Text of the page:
About Author: Wendy Robertson

Posts by Wendy Robertson


Monographs are important in the humanities – but consider open access

On Monday, The Guardian’s Higher Education Network posted an item by Melissa Terras “Want to be taken seriously as scholar in the humanities? Publish a monograph“. The entire short post is worth reading, but here are a few excerpts:

We don’t write humanities monographs for riches. We may do so in an attempt to earn academic fame. But the career kickback for me was rapid promotion. In the humanities, the monograph’s the thing.

With digital publishing comes the uncoupling of content from print: why should those six years of work (or more) result in only a physical book that sits on a few shelves? Why can’t the content be made available freely online via open access?

Isn’t this the great ethical stance: making knowledge available to all? Won’t opening up access to the detailed, considered arguments held within humanities monographs do wonders for the reputation and impact of subject areas whose contribution to society is often under-rated?

The humanities’ dependency on the monograph for the shaping and sharing of scholarship means that scholars – and publishers – should be paying attention. How will small print runs of expensive books fare in this new “content should be available for free” marketplace? How will production costs be recouped?

The latest Jisc survey on the attitudes of academics in the humanities and social sciences to open-access monograph publishing makes an interesting contribution to this debate, showing how central single-author monographs remain to the humanities, and how important the physical – rather than digital – copies are. People still like to read, and in many cases buy, them.

The monograph is still the thing: anyone who wants to be taken seriously as a scholar in the humanities should work towards having one. Open-access requirements are on the horizon, so broach them with the publisher. Don’t accept £10,000 costs. Brandish this survey, and say “people still buy books”.


The Global University Press

A recent article in The Chronicle of Higher Education provides another perspective on University Presses. “The Global University Press” (July 23, 2012) by Peter J. Dougherty, director of Princeton University Press, looks at the global market and how University Presses can benefit from increased international focus. Dougherty discusses several trends in global scholarship and lists innovations that can aid University presses:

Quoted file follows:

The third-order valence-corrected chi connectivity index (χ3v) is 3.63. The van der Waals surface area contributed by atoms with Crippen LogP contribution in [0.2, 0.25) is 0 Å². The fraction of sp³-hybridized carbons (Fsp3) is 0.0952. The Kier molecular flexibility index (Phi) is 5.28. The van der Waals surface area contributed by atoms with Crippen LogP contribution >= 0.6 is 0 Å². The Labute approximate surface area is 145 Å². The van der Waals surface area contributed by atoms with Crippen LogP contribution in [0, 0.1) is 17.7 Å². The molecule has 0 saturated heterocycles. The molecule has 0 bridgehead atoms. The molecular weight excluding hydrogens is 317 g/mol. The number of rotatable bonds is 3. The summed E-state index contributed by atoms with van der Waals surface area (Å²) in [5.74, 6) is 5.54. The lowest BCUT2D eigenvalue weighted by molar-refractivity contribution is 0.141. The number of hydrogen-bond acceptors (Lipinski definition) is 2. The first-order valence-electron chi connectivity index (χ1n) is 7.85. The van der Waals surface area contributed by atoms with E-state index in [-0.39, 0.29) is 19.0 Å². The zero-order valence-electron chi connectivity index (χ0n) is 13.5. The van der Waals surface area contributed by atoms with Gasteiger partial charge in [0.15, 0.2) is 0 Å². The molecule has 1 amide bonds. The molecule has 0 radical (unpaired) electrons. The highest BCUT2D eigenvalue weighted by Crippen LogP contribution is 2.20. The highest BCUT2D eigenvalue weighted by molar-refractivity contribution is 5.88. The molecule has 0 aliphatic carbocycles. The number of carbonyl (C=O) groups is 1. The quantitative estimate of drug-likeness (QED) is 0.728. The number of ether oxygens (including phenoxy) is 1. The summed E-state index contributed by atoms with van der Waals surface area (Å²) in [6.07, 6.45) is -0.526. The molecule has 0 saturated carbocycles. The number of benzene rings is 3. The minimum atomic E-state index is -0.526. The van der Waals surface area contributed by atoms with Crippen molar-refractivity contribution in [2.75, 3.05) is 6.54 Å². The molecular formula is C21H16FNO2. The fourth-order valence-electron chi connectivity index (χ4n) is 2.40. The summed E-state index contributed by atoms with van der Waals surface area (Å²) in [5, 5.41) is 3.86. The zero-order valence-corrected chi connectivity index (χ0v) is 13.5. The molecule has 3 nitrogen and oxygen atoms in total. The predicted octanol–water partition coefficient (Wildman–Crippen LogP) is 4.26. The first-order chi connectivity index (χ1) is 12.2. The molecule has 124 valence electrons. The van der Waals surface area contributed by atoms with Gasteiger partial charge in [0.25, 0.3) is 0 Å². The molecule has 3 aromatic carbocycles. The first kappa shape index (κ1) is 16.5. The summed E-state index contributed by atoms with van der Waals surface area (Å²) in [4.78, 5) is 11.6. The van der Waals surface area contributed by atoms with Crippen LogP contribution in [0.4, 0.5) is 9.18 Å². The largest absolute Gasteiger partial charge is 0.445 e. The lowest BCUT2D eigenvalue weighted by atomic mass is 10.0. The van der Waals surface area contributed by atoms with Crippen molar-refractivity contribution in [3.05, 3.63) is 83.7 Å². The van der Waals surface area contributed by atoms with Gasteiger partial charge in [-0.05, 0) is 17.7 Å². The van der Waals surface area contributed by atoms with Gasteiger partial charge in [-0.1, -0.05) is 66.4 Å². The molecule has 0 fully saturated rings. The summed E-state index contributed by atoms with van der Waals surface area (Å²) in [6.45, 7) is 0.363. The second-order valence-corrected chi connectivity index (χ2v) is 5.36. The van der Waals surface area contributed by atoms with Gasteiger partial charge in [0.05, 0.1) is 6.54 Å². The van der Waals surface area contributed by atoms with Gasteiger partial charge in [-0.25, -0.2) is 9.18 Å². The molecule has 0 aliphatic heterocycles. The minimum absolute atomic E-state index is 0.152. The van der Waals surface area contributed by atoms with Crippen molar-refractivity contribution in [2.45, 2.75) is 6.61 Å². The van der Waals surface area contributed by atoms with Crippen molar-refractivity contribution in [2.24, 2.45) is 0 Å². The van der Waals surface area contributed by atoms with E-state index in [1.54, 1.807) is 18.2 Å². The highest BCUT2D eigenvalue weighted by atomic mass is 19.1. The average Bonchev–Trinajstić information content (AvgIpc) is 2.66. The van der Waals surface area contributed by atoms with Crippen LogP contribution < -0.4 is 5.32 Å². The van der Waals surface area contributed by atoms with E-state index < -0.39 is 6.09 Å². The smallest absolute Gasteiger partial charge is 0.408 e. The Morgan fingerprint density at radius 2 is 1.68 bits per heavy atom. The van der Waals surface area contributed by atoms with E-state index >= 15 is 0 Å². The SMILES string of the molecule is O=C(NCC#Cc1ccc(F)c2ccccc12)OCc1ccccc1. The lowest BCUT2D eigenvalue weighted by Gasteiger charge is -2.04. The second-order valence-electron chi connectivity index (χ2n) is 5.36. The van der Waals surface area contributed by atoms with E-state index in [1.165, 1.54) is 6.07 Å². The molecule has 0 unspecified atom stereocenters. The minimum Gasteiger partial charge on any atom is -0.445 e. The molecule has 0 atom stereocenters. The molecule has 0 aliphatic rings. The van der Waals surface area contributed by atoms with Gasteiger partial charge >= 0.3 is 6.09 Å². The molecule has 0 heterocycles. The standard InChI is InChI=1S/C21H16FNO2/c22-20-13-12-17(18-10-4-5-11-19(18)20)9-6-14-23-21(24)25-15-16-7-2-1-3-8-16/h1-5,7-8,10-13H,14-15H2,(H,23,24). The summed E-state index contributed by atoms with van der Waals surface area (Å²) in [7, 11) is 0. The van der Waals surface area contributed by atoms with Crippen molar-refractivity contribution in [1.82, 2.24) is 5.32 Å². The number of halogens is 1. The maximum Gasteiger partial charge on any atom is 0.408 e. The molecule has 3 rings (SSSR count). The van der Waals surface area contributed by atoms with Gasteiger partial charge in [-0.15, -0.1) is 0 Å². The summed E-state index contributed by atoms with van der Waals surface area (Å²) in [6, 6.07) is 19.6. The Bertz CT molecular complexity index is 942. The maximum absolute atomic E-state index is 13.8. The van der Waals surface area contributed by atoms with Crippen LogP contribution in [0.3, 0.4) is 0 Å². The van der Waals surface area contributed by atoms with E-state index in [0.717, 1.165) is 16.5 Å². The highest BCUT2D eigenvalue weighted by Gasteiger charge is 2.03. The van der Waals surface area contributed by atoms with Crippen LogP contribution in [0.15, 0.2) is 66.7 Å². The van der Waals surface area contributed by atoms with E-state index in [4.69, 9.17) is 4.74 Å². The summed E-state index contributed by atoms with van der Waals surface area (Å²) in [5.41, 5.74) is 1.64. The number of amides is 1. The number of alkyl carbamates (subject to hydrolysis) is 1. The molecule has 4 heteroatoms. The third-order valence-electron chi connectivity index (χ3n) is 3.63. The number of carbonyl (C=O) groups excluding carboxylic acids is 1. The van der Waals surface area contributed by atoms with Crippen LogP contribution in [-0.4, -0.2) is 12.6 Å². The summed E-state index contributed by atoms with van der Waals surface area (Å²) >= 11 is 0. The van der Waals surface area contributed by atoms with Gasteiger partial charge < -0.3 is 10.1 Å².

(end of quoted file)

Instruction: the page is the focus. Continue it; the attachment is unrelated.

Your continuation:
1. University Press Content Consortium’s Books on Project MUSE and Books at JSTOR
  2. Transnational advance of online book merchants
  3. Print on demand, or POD
  4. Digitally driven publicity
  5. Use of social and other digital media to communicate with local sales representatives in foreign countries

He adds, “The most crucial work in creating the global university press lies with acquisitions editors, who will be building the lists of the future.”


Interview with Gita Manaktala from MIT Press

The fourth post in Adeline Koh’s series Digital Challenges to Academic Publishing in The Chronicle of Higher Education  is “What is the Future of Academic Publishing? An Interview with Gita Manaktala from MIT Press”. Koh asks about open access publishing of monographs, alternative peer review, libraries as publishers and the future of University Presses. Makaktala states:

There are many possible futures for the scholarly monograph. Ultimately its fate is not in the hands of university presses, which have struggled to keep it alive in spite of declining readership. (Academic libraries have likewise struggled to support the monograph despite falling circulation.) The future depends on whether scholars themselves value the monograph enough to keep reading it. If so, funding models for monographs can and will be found.

The full interview can be read at http://chronicle.com/blogs/profhacker/what-is-the-future-of-academic-publishing-an-interview-with-gita-manaktala-from-mit-press/41335.


University Presses

Ever since the University of Missouri announced on May 24 that it was closing its Press, university presses have been generating quite a bit of discussion.  In the last few days several items of interest have appeared.

On July 6, The Iowa City Press-Citizen interviewed Jim McCoy, the director of The University of Iowa Press, about the future of the UI Press (“University presses seek out new roles and new markets”). McCoy said “we have an incredibly supportive administration who understands that we fill a necessary function. … We bridge the gap between research and teaching.” He also noted that they are very small in terms of people but publish a far higher number of books per staff member each year than other presses. He emphasized the value of working with the UI Obermann Center for Advanced Studies, Prairie Lights and The UI Libraries.

Inside Higher Ed published an opinion piece on July 9 by Marshall Poe of Iowa’s history department (“What Can University Presses Do?“). Poe would like to see presses move towards open access publishing and new modes of outreach. This item generated quite a few comments from people familiar with university presses and is worth reading for the responses it has generated.